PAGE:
Monday, May 30, 2011

Adding a chapter

It feels about 80 degrees already this Memorial Day morning, and the June 1st deadline for Writing on the Bus: Using Athletic Team Notebooks and Journals to Advance Learning and Performance in Sports looms. My home office is stuffy and still--not at all comfortable for a pup with a fur coat. But he's here, wrapped around the legs of my office chair, breathing softly--keeping me in my chair as I add a new and necessary chapter to this book at the last minute. In case you wondered, dogs edit, too....

Thursday, May 26, 2011

After the run...

Bailey's had a sore leg for a couple of weeks, but now he seems recovered. We ran for about 45 minutes at Black Mountain... he looked so happy to be sprinting up and down the cross-country trails. After the run, Bailey lounged in a stream's pool and then, while the old guy stretched, he took a snooze in the parking lot. It's good to have sunshine, warm weather, and a healthy dog.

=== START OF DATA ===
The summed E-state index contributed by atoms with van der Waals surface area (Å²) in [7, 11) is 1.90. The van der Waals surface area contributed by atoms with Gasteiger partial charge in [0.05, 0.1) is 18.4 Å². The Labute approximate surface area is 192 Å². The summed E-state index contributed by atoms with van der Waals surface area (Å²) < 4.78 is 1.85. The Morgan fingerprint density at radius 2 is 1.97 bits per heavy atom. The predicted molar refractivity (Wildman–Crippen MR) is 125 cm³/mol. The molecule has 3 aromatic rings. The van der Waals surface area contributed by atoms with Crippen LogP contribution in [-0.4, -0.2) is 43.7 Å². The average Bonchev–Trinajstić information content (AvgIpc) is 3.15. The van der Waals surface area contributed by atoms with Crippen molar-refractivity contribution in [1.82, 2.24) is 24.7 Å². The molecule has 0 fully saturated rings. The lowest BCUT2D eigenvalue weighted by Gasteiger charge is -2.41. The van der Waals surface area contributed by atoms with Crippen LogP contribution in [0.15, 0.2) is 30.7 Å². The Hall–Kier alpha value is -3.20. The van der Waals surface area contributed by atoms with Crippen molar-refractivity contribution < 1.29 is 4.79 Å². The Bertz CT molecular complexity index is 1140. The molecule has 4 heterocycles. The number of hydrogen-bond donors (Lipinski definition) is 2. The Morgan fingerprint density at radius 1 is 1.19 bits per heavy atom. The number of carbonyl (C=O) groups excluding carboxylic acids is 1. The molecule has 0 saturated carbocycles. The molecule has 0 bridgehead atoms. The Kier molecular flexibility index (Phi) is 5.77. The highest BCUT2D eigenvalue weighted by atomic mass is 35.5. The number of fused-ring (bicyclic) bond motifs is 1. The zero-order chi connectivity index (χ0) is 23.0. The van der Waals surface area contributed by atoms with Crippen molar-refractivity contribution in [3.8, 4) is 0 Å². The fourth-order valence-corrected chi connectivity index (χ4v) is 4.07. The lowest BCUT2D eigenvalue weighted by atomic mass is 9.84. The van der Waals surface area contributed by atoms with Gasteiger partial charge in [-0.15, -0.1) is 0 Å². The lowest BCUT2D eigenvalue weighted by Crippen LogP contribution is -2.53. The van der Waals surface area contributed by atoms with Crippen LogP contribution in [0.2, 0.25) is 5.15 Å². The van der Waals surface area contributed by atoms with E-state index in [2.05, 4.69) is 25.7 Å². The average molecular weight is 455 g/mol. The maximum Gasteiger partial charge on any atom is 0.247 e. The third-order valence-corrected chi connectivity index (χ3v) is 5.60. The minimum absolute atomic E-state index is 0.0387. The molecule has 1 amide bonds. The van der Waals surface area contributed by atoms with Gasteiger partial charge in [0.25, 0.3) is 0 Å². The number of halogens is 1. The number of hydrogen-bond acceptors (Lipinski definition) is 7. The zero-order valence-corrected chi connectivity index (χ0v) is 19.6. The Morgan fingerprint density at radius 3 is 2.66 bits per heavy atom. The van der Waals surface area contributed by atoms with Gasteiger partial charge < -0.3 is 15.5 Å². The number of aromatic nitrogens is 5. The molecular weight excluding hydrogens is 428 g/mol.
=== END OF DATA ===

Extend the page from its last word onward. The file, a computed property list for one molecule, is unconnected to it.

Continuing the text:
Saturday, May 14, 2011

Happy Birthday, Bailey.

Happy Birthday, Bailey!

Bailey had a great Birthday week starting with two daylong play dates with his buddy Pete, a run at Black Mountain, followed by a lounge in a fresh water pool in the stream next to the lodge. He's a happy happy boy... so am I.

Friday, May 6, 2011

One writer's desk...

I believe it was my brother Fred who described our grandfather's office desk and the assorted trappings of a writer's life: an L.C. Smith typewriter, pencils, notepaper, pens, paperclips, and stacks of paper and books.... Grandpa Burt wrote five books and taught marketing and advertising at Boston University and Northeastern. His most popular book may have been–and probably still is–The Story of Mount Washington (1960, Dartmouth). He also wrote one called Watch Out for the Racketeers... I find mention of that book in the dust cover of the Mount Washington book, but I don't think I have a copy.

But Grandpa's desk... I know I walked through his study countless times as a boy. In fact, as I write this morning, I can picture the second-floor passageway leading to his office from my grandmother's bedroom. I see shadows of that desk, but back then I wouldn't have understood those papers or his writer's life.

Through most of my writing career, I have kept a messy desk. Every six to twelve months, out of frustration or a new project, I spend a day cleaning the office and that desk. As this book reaches the final stages of revision, I have have begun to clean, sort, file, stack, and discard... it's like living the book in reverse, seeing the connections, the learning, and the moments without a clear path forward and times when the words just appeared. That's writing, I suppose. Or a desk's story, anyway.